penologist


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pe·nol·o·gy

also poe·nol·o·gy  (pē-nŏl′ə-jē)
n.
The study, theory, and practice of prison management and criminal rehabilitation.

[Latin poena, penalty (from Greek poinē; see kwei- in Indo-European roots) + -logy.]

pe′no·log′i·cal (pē′nə-lŏj′ĭ-kəl) adj.
pe′no·log′i·cal·ly adv.
pe·nol′o·gist n.
ThesaurusAntonymsRelated WordsSynonymsLegend:
Noun1.penologist - a person who studies the theory and practice of prison management
social scientist - someone expert in the study of human society and its personal relationships
Translations

penologist

[piːˈnɒlədʒɪst] Npenalista mf, criminólogo/a m/f

penologist

nKriminalpädagoge m, → Kriminalpädagogin f
References in periodicals archive ?
One, Sir Zelman Cowen, the subject of the conference gathered to reflect on his work as lawyer, university teacher and administrator, later Governor-General; the second, Sir John Vincent Barry, judge, criminologist, historian and civil libertarian; the third, Norval Morris, criminal lawyer, criminologist and penologist.
Fraud practitioners often rely on what is called the "fraud triangle," a concept created by Donald Cressey, a penologist, sociologist and criminologist who made several contributions to the world of white-collar crime in the last half of the 20th century.
He is the resident penologist at Truman State University and has published two books, the latest of which is Prisons, Penology and Penal Reform.
Eight newly plotted routes for wine tourism in Bulgaria were presented on July 212009 at a news conference, where project devisors Anelia Kroushkova, the chairperson of the State Agency for Tourism, French penologist Claude Samson and French wine marketing specialist Pascale Tetot talked about the country's must-see sites, and how to enjoy them while visiting local wineries.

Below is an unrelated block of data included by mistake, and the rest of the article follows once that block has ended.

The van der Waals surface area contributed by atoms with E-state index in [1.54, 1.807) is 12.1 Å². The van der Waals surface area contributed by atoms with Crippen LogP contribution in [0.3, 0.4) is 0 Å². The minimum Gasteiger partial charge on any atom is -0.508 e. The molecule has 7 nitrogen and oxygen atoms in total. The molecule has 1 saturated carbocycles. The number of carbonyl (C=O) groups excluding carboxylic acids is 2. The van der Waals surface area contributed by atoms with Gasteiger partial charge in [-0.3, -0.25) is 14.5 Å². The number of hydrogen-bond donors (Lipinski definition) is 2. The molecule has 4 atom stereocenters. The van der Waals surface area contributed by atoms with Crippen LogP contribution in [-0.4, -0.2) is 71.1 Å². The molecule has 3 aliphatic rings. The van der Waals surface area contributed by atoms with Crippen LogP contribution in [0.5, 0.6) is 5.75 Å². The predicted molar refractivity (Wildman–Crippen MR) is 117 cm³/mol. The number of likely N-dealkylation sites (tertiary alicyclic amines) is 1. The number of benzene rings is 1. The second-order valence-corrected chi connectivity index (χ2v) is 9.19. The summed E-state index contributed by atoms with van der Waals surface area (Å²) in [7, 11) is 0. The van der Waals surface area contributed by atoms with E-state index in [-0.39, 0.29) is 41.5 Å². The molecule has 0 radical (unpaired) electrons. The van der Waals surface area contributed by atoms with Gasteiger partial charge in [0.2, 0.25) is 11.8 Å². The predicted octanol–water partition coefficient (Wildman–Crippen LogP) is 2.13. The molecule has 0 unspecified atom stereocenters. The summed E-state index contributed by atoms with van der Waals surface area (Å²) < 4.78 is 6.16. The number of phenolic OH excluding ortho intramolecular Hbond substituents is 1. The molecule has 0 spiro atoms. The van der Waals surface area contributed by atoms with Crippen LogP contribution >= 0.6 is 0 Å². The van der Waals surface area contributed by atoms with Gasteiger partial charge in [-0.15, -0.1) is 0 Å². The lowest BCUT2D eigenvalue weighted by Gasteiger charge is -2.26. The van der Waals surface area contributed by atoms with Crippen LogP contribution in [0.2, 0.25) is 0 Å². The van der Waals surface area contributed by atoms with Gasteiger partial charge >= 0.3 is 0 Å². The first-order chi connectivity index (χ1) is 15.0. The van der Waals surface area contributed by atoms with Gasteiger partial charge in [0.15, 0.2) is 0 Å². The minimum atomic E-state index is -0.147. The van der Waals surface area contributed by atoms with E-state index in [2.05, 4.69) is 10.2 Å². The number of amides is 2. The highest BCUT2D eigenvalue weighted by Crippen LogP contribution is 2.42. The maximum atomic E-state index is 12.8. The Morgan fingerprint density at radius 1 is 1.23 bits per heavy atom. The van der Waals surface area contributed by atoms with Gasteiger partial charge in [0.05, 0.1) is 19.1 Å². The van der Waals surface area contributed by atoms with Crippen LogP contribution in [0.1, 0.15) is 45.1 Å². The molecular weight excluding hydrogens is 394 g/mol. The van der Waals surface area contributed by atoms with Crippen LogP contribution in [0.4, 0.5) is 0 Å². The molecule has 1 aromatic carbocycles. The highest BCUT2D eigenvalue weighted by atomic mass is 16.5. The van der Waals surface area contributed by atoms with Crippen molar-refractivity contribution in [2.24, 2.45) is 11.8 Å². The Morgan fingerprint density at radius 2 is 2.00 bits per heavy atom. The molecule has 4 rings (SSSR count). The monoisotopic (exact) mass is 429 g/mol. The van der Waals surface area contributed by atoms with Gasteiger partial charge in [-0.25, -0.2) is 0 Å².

The most prominent Japanese penologist at this time, Ogawa Shigejiro [TEXT NOT REPRODUCIBLE IN ASCII] (1863-1925), criticized the Japanese decision to introduce flogging as due to thoughtless "worship of foreign countries" such as the Western imperial powers that created a separate caste of colonial subjects who were not regarded as deserving equal treatment under the law.
discussing how the prison of ancient Athens was almost entirely custodial and not for long-term incarceration); Sellin, supra note 119, at 1 ("The historical penologist cannot but be impressed by the comparative rarity of imprisonment for punitive offenses during ancient, medieval, and much of modern times.
Holland gives no note for this letter, having noted earlier that "Ives was a poet, penologist and low-key homosexual.
1947 (obituary); and Rupert Cross, Punishment, prison and the public: An assessment of penal reform in twentieth century England by an armchair penologist (London: Stevens, 1971), pp.
The penologist Michael Tonry has in recent years argued that a series of moral panics caused the precipitous rise in the American prison population.
As late as 1889, prominent penologist Ivan Foinitskii succinctly wrote that they "simply do not exist.
Italy's foremost penologist, Cesare Beccaria, was among the first to outline a regime based on equality and devoid of unwarranted disparity (p.
Yiannis Paraskevolpoulos (right), penologist with Gaia Wines, said : "We are not starting from zero like the Chileans, Argentinians and Australians did.